THE SHIP WITH A CARGO OF TRUTH
THE VOICE OF AMERICA’S first sea-going radio transmitter, the 5,800-ion U.S. Coast Guard cutter Courier, was termed a “valiant fighter in the cause of freedom” by President Truman in welcoming ceremonies held at Washington on March 4, marking the tenth anniversary of the Voice of America (VOA). The President said in a broadcast which was beamed to every part of the globe by VOA that the Courier would carry “a precious cargo—and that cargo is Truth.”
The 338-foot, 5,800-ton ex-Navy cargo vessel will be put into operation as a floating relay base for VOA broadcasts beamed to listeners behind the Iron Curtain. Its transmitting equipment is the most powerful of its kind ever installed on a ship, consisting of one 150,000-watt medium wave transmitter (three times the power of the largest American broadcasting station), two 35,000-watt short-wave transmitters, and supporting communications equipment. It will pick up VOA signals transmitted from stateside facilities and beam them to selected areas.
The Courier will operate while anchored at “undisclosed locations,” using either land-based antennas or an antenna supported by a captive barrage balloon filled with helium. Its ability to shift operations is expected to open new listening areas to the Voice and provide new problems for the Soviet jamming apparatus.
The ship will be used to relay, rather than originate, programs, although it is equipped with a small studio and control center, should pro gram announcements be required. One hold of the vessel contains Diesel engines capable of generating 1,500,000 watts of electrical power for the radio equipment. Developed under a project known as “Operation Vagabond,” announced by the Department of State in April 1951, the floating transmitter is equipped for 24-hour, all-weather operation.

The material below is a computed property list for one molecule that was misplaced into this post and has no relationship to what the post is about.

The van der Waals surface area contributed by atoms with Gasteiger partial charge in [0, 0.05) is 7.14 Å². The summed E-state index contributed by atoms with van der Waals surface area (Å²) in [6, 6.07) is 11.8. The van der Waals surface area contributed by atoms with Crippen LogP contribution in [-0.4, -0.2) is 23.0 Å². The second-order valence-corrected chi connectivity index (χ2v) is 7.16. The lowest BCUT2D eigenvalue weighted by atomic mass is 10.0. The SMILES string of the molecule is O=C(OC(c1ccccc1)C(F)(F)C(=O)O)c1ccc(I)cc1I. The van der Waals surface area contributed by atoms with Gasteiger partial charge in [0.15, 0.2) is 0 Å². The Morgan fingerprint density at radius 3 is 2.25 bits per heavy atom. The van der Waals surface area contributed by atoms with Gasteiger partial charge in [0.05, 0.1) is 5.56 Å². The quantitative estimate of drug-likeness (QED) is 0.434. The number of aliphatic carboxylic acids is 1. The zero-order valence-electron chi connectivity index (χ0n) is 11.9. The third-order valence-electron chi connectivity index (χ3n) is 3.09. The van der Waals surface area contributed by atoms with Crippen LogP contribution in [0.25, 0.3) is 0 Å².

The Courier is manned by a Coast Guard crew of 70 enlisted men and 10 officers—all handpicked from a group of volunteers—and VOA engineers who supervise the operations of the transmitting equipment.1
Radio Pierces Iron Curtain
Radio is our principal contact with the peoples of the Soviet Union and its satellites. All U.S. Information Service (USIS) operations in Iron Curtain countries have been ended at Communist insistence. Newspapers, films, and other sources of information from the outside world are rigidly controlled. Moscow, however, cannot control the airways, although it is using over a thousand transmitters to jam our broadcasts. With radio, we can overcome barriers of distance, illiteracy, paper shortages—and Soviet censorship.
The Voice of America now broadcasts over 48 programs daily to Iron Curtain nations. Many of these broadcasts are put on tape and repeated over and over again, so that our Voice of America may be heard around the clock. Because clandestine audiences are interested in information rather than entertainment, programs are made up almost entirely of news, news analysis, and features.
Programs are broadcast to the Soviet Union in Russian and six Soviet “splinter” languages, including Stalin’s native Georgian, and in the languages of the “incorporated” peoples—Estonian, Lithuanian, and Latvian. Programs beamed at the satellite nations are also in their national or ethnic languages. In total, 20 of the 46 languages in which we broadcast are aimed behind the Iron and Bamboo Curtains.
We know that the Voice of America is getting through these Curtains. VOA reception, which varies, of course, depending on atmospheric conditions as well as jamming, is said to be 75 percent in Pakov and Stalingrad, and 25 percent in Moscow. In the satellites, the estimated number of VOA listeners is more than two-thirds of all radio-set owners. In the Soviet zone of Germany, the evidence indicates that the majority of radio listeners occasionally or habitually tune in VOA broadcasts. Letters smuggled through the Curtain, together with personal accounts of refugees who have escaped, indicate that the Voice of America is already significant inside the Communist-controlled world.